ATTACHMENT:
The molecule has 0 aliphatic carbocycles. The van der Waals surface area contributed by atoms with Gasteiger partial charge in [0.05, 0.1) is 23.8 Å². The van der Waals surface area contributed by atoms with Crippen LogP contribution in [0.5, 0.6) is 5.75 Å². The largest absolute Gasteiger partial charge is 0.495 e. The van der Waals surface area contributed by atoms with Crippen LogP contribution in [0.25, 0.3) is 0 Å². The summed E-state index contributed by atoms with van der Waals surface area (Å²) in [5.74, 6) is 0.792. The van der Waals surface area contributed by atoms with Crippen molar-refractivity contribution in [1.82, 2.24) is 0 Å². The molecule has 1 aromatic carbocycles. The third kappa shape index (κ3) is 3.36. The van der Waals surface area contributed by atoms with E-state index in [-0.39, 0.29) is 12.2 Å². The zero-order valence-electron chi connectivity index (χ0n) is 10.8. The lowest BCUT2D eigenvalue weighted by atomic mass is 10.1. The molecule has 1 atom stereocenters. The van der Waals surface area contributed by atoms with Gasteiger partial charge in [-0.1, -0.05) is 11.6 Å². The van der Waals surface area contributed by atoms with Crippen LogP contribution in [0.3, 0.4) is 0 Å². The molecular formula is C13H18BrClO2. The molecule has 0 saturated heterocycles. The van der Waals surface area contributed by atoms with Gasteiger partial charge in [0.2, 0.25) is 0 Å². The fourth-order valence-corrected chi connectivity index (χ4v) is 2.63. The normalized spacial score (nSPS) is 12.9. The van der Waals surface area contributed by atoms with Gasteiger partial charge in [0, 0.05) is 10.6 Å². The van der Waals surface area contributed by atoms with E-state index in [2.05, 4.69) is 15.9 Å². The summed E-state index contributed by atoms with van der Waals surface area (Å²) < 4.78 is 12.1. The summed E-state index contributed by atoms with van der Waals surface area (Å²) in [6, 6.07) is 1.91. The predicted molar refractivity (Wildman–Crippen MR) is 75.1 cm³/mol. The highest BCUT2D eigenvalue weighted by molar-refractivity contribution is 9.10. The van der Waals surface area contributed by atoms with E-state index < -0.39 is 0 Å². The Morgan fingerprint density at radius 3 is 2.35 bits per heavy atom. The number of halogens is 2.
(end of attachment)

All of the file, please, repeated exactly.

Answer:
The molecule has 0 aliphatic carbocycles. The van der Waals surface area contributed by atoms with Gasteiger partial charge in [0.05, 0.1) is 23.8 Å². The van der Waals surface area contributed by atoms with Crippen LogP contribution in [0.5, 0.6) is 5.75 Å². The largest absolute Gasteiger partial charge is 0.495 e. The van der Waals surface area contributed by atoms with Crippen LogP contribution in [0.25, 0.3) is 0 Å². The summed E-state index contributed by atoms with van der Waals surface area (Å²) in [5.74, 6) is 0.792. The van der Waals surface area contributed by atoms with Crippen molar-refractivity contribution in [1.82, 2.24) is 0 Å². The molecule has 1 aromatic carbocycles. The third kappa shape index (κ3) is 3.36. The van der Waals surface area contributed by atoms with E-state index in [-0.39, 0.29) is 12.2 Å². The zero-order valence-electron chi connectivity index (χ0n) is 10.8. The lowest BCUT2D eigenvalue weighted by atomic mass is 10.1. The molecule has 1 atom stereocenters. The van der Waals surface area contributed by atoms with Gasteiger partial charge in [-0.1, -0.05) is 11.6 Å². The van der Waals surface area contributed by atoms with Crippen LogP contribution in [0.3, 0.4) is 0 Å². The molecular formula is C13H18BrClO2. The molecule has 0 saturated heterocycles. The van der Waals surface area contributed by atoms with Gasteiger partial charge in [0.2, 0.25) is 0 Å². The fourth-order valence-corrected chi connectivity index (χ4v) is 2.63. The normalized spacial score (nSPS) is 12.9. The van der Waals surface area contributed by atoms with Gasteiger partial charge in [0, 0.05) is 10.6 Å². The van der Waals surface area contributed by atoms with E-state index in [2.05, 4.69) is 15.9 Å². The summed E-state index contributed by atoms with van der Waals surface area (Å²) < 4.78 is 12.1. The summed E-state index contributed by atoms with van der Waals surface area (Å²) in [6, 6.07) is 1.91. The predicted molar refractivity (Wildman–Crippen MR) is 75.1 cm³/mol. The highest BCUT2D eigenvalue weighted by molar-refractivity contribution is 9.10. The van der Waals surface area contributed by atoms with E-state index < -0.39 is 0 Å². The Morgan fingerprint density at radius 3 is 2.35 bits per heavy atom. The number of halogens is 2.